The SAPFA SA National Rally Championships Stellenbosch 2021
Compiled by Willie Bodenstein
Fifteen teams entered the competition that will eventually determine who will be representing SA and the World Championships that are on track for 14 to 20 November and will again be hosted by the Stellenbosch Flying Club.
Working mostly behind the scenes Frank and Cally Eckard had the unenviable task of setting routes that will be worthy of world championship status. That, combined with the fact that most of the teams were flying in totally different topography and weather conditions, more like that that European and others will fly in regularly, made for challenging routes.Cally, when interviewed exclusively for Pilot’s Post said: “Frank and I , as designated route planners for the World Champs, set some challenging routes for Nationals. These routes will be used as Practise Routes for the World Champs, and it was therefore necessary to make them worthy of world class standard. Unfortunately, this was a huge level-jump, as most routes we plan are of necessity, suitable for first-time Fun Rally crews. Some of the Turnpoints were more obscure than those we use in Fun Rallies, and the plotting for the navigators was more difficult than usual. Flying over the mountains of Stellenbosch, though magnificent, was treacherous for some less experienced pilots, especially for those flying lighter aircraft. Wind of Day 2 made the route over Sir Lowry’s Pass and the Caledon area exceptionally challenging, and will probably be spoken of many years from now as being the flying experience of a life time for most of the pilots. However, the timing on that route was fairly good, and did not reflect the difficulty of the conditions. The scenery was spectacular over both this “Southern Route” and Day 3’s “Mountain Route”, which explored the Franschhoek Mountains, over Theewaterskloof, and parts of Paarl Valley. Fortunately, Day 3, the last day of the competition, was calm and clear, and pilots did not experience any adverse weather conditions.”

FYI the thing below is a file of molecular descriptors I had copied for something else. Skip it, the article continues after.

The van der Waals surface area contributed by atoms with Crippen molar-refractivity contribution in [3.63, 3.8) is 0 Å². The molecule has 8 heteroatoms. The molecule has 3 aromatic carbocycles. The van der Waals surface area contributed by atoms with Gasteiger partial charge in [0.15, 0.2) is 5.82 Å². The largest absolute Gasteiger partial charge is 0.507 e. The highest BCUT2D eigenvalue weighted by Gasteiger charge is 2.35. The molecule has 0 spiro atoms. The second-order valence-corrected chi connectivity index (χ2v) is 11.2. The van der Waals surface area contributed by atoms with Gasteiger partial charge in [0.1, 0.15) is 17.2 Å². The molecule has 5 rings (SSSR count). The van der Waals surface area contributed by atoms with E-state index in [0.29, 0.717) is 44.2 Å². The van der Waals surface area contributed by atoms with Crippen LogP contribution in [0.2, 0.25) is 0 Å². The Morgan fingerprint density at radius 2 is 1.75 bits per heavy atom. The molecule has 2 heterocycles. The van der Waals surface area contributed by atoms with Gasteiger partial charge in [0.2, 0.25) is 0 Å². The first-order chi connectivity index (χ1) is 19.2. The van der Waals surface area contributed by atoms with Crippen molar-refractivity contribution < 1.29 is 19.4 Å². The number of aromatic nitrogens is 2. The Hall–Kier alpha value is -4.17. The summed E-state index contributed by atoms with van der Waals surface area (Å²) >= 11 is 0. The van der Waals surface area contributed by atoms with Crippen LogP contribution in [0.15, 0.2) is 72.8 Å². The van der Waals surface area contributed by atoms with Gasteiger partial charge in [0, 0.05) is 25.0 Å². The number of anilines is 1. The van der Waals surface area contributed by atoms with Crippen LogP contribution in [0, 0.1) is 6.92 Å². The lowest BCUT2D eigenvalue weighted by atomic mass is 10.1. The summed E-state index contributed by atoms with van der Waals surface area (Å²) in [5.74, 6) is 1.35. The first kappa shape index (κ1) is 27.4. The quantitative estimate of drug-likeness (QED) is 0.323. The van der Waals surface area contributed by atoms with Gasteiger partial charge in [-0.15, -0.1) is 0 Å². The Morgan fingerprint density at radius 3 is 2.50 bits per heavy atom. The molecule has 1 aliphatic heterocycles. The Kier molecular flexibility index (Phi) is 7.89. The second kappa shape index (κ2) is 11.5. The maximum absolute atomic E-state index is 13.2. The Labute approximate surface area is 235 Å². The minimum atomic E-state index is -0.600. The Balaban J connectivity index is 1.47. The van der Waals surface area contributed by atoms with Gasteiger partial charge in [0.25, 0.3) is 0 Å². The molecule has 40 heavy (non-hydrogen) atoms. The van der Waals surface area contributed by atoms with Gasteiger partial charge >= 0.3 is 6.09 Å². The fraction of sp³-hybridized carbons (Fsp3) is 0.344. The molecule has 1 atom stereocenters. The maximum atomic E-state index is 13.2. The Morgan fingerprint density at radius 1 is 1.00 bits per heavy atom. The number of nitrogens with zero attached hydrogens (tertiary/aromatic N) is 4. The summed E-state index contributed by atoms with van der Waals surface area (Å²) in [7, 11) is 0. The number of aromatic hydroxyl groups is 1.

“Despite the frustrations, hard work and long hours of creating the routes, then checking and re-checking the routes to ensure that there are no mistakes, we are very heartened to see quite a few new crews make it into the top ten results list. This makes it all worthwhile.”
“It has been very challenging to create routes that challenge both the veteran rally crews as well as those who are flying Nationals for the first time. Added to this was the fact that most of our flyers are used to the flat topography around Johannesburg, which proved to be a great advantage to the local Cape pilots.”